Reciprocity‐Based Reasons for Benefiting Research Participants: Most Fail, the Most Plausible is Problematic

Bioethics 28 (9):456-471 (2013)
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Abstract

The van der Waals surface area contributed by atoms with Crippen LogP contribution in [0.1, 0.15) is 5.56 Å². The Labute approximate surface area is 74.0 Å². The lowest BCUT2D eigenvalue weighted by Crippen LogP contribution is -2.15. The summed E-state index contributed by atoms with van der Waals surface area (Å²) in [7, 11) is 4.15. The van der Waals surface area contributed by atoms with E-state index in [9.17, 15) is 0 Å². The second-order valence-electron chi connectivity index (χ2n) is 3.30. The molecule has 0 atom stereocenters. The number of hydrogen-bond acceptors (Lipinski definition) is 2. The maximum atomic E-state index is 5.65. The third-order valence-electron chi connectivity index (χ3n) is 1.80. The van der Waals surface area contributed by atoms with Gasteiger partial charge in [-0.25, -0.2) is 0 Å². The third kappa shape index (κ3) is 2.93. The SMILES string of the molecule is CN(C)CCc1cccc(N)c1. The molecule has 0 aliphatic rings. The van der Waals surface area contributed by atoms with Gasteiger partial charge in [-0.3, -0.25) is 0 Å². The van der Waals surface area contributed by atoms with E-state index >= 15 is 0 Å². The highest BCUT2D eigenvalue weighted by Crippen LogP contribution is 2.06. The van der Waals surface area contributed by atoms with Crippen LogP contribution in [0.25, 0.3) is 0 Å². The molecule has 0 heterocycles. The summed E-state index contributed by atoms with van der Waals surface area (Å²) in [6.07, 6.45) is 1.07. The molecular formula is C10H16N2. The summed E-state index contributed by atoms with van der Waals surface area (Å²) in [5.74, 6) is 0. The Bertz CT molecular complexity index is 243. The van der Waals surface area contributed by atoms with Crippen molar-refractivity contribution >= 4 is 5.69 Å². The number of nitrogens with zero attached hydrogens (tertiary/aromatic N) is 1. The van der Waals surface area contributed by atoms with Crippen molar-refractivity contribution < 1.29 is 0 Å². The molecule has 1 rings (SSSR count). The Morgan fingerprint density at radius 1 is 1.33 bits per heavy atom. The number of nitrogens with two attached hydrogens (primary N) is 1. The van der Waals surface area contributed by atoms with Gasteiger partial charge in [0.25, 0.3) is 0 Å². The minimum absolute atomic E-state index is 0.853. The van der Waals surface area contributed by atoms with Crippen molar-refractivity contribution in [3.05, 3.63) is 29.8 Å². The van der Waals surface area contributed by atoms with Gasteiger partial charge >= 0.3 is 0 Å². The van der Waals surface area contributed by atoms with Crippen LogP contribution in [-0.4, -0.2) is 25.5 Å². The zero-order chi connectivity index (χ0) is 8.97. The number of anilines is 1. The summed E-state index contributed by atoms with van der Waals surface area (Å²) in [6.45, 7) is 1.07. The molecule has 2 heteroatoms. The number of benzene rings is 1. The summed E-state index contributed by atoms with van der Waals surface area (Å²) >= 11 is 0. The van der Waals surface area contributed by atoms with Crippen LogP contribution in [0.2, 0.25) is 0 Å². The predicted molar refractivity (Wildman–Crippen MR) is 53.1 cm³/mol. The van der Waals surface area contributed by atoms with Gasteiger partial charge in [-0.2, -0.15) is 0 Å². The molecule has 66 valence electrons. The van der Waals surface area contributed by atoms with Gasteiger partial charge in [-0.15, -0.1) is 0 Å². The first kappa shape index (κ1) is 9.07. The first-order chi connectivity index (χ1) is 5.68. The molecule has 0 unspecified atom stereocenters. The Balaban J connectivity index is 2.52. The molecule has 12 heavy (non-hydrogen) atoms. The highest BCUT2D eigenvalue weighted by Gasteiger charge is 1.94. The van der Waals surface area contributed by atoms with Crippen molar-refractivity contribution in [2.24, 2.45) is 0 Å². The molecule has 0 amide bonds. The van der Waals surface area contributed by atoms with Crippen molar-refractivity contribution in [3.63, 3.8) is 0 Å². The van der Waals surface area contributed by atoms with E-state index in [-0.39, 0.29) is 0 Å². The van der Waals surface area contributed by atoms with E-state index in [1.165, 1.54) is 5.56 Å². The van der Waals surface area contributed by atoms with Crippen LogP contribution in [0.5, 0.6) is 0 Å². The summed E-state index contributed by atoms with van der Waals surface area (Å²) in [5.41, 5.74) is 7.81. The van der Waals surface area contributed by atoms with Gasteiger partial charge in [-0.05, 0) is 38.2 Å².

A common reason for giving research participants post-trial access to the trial intervention appeals to reciprocity, the principle, stated most generally, that if one person benefits a second, the second should reciprocate: benefit the first in return. Many authors consider it obvious that reciprocity supports PTA. Yet their reciprocity principles differ, with many authors apparently unaware of alternative versions. This article is the first to gather the range of reciprocity principles. It finds that: most are false. The most plausible principle, which is also problematic, applies only when participants experience significant net risks or burdens. Seldom does reciprocity support PTA for participants or give researchers stronger reason to benefit participants than equally needy non-participants. Reciprocity fails to explain the common view that it is bad when participants in a successful trial have benefited from the trial intervention but lack PTA to it

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